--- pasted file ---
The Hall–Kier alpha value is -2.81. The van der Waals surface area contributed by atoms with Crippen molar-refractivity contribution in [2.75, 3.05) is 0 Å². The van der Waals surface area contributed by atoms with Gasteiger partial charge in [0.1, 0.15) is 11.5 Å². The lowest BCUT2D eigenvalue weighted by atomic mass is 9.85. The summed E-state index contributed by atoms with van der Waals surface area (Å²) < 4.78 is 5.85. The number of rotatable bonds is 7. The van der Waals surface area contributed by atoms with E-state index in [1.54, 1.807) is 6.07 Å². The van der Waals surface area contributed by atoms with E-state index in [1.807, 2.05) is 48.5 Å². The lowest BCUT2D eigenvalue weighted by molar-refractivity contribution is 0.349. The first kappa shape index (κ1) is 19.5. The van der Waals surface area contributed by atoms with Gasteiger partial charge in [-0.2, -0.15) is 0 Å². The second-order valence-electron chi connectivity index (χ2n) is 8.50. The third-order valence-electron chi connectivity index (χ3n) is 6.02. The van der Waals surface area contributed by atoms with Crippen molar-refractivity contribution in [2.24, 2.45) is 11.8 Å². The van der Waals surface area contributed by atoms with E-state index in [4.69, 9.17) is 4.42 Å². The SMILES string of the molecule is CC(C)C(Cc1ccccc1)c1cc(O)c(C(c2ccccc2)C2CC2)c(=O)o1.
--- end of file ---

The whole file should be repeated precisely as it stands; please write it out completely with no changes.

The Hall–Kier alpha value is -2.81. The van der Waals surface area contributed by atoms with Crippen molar-refractivity contribution in [2.75, 3.05) is 0 Å². The van der Waals surface area contributed by atoms with Gasteiger partial charge in [0.1, 0.15) is 11.5 Å². The lowest BCUT2D eigenvalue weighted by atomic mass is 9.85. The summed E-state index contributed by atoms with van der Waals surface area (Å²) < 4.78 is 5.85. The number of rotatable bonds is 7. The van der Waals surface area contributed by atoms with E-state index in [1.54, 1.807) is 6.07 Å². The van der Waals surface area contributed by atoms with E-state index in [1.807, 2.05) is 48.5 Å². The lowest BCUT2D eigenvalue weighted by molar-refractivity contribution is 0.349. The first kappa shape index (κ1) is 19.5. The van der Waals surface area contributed by atoms with Gasteiger partial charge in [-0.2, -0.15) is 0 Å². The second-order valence-electron chi connectivity index (χ2n) is 8.50. The third-order valence-electron chi connectivity index (χ3n) is 6.02. The van der Waals surface area contributed by atoms with Crippen molar-refractivity contribution in [2.24, 2.45) is 11.8 Å². The van der Waals surface area contributed by atoms with E-state index in [4.69, 9.17) is 4.42 Å². The SMILES string of the molecule is CC(C)C(Cc1ccccc1)c1cc(O)c(C(c2ccccc2)C2CC2)c(=O)o1.